By Brandon “B-Mac” McCarthy, Photos by Matt “Rabit” Martinez Red Hare Images
When it was raining on the evening of March 10th, I was disappointed because I was slated to see Fozzy, at the Whisky. However, it was coming down pretty hard that night, and considering what the 5 freeway is like, I did not feel like taking that chance. Then, when I heard about stoner/hard rock band Royal Thunder stopping by Los Angeles, Matt and I were definitely interested in going. When I first listened to their latest effort, Wick, I was hooked by stoner riffs, sizzling guitar licks, and the grungy/bluesy singing. Of course, as luck would have it, it started to rain the day of their show at the Union. Only this time, we were not going to let the rain stop us from seeing a ballsy rock show. With Pinkish Black and Glaare tagging along, time to ride high with Royal Thunder.
When we arrived at the Union, Glaare had already taken the floor. It was interesting to see how small the stage was, big enough only for the drummer, and the rest were on the dance floor. That did not seem to bother any of the groups, especially Glaare. They are a post punk group who are influenced by both dream pop and dark wave. Vocalist Rachel has an ominous style when her voice hits the microphone. Add in the ultra heavy guitar work of Cameron and pulsating beats of bassist/keyboardist Rex, a transcendent buzz floats in the air with a punk edge. Their drummer, Brandon, adds some juice rock flavor. The songs that were performed, which include “For Sale,” “Isky,” and “Suffer,” did the trick of pulling in the audience to see what makes the band special. What really drove it home, for me personally was the closing number, “Ruins.” It reminded me a lot of the techno stuff I hear in dance clubs; I just got lost in its ambiance, and in Rachel’s haunting voice. That is hard to do in my case, but Glaare dug into my subconscious and played with it. Not bad.
Full Glaare slide show below:
Pinkish Black is a very unusual name for a band, but there are plenty of bands with weird-ass names that achieve success. This duo, originating from Fort Worth, Texas, has the ability to combine gothic rock with electronica, drone, and psychedelic rock. Vocalist/synthesizer Daron Beck is very talented; playing different keyboards, to give it the effect of a full band, creating a magnum opus of experimental music. He is like the Ray Manzarek of the gothic keyboard world. His partner in crime, drummer Jon Teague, is a hammering machine; slamming down blast beats that give the songs a doom metal like effect. While listening to their stuff, from “Concept Unification” to “Until” and “Petit Mal,” I imagined myself in the Matrix or futuristic club getting my groove on. All the songs they performed are being featured on their upcoming record; no title as of right now. They finished the set with their longest number, “Next Solution.” I feel that Pinkish Black fits more in club setting than a rock concert, but I was into them. I feel like exploring further down the line.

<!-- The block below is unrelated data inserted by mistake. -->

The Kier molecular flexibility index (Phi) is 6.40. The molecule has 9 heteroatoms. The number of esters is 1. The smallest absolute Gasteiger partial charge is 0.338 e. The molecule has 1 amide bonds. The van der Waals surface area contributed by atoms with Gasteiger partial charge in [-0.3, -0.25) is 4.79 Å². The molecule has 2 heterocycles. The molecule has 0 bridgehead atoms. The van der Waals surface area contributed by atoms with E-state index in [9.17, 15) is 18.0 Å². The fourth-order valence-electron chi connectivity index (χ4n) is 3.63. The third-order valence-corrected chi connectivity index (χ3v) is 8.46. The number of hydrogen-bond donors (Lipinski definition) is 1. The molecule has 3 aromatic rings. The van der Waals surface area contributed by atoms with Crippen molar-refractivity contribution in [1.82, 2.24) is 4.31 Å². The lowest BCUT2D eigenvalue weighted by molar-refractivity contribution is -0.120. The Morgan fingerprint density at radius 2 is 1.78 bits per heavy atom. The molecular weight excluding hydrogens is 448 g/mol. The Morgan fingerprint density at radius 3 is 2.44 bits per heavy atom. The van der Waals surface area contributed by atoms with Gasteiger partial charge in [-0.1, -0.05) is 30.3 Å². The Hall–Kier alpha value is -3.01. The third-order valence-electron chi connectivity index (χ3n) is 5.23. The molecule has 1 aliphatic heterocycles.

Full Pinkish Black slide show below:
Royal Thunder, The quartet from Atlanta, Geor., hit the floor, ready to knock the wet socks off the fans. They started things off with “No Good,” and I was immediately swept off my feet by Mlny Parsonz’ passionate voice and intense bass playing. When her voice echoed in the room, it had a raw, raspy, dirty texture to it, kind of like Janis Joplin. Parsonz plays her instrument like a beast, quick and precise. I also loved watching her cock her head at times when she sang; it gave her an edgy attitude look. Josh Weaver was sizzling on the axe; simply blazing out solo after solo, particularly on “April Shower.” Rhythm guitar player Will Fiore was a menace on the riffs. He played with such passion and smoothness. Their drummer on this tour, Kent Aberle, just joined them one week ago, and he already has these songs down cold. He is an excellent drummer and meshes with their style very well.
They had an array of songs that bring hard rock on the path of glory. With each new song, they did not waste any time chatting with the fans; they got down straight to business. Since Parsonz, Fiore, and Weaver were on the floor, the fans circled around them. While one would think that they would be crowding the band, I feel it gave them more energy. Every song they chose to play packed a punch, from “Anchor” to “Mouth of Fire,” “Whispering World,” “Low,” and “Sleeping Witch.” They went into overdrive once “Glow” kicked them into high gear. The intensity, enthusiasm, and drive in that song made me swing my feet back and forth in a dancing motion. Even Aberle hammered on the big gong behind him. I do not believe I have ever seen a gong at a rock show before. That is a retro move in my eyes; made me believe I was in the 1970s. Parsonz decided to serenade the crowd with one more song, “Plans,” with only Fiore on the guitar. Her voice was on fire; the flames inside refused to go out. I was like, “Goddamn!” That is the way to end a performance.
Full Royal Thunder slide show below:
Despite it being a wet evening, the heat coming from the music we all heard warmed us back up. Royal Thunder was everything I thought they would be, and more. If there was another hard rock band that could march the path of rock ‘n’ roll success, it would be these guys. Pinkish Black electrified their gothic sound, while Glaare was like a dream woven into a punk perspective. The Union is a very unique venue; one that I hope will continue to bring rock acts. This is a stellar event; generated by stellar bands. To Royal Thunder, Pinkish Black, and Glaare, I salute you. Horns up!!!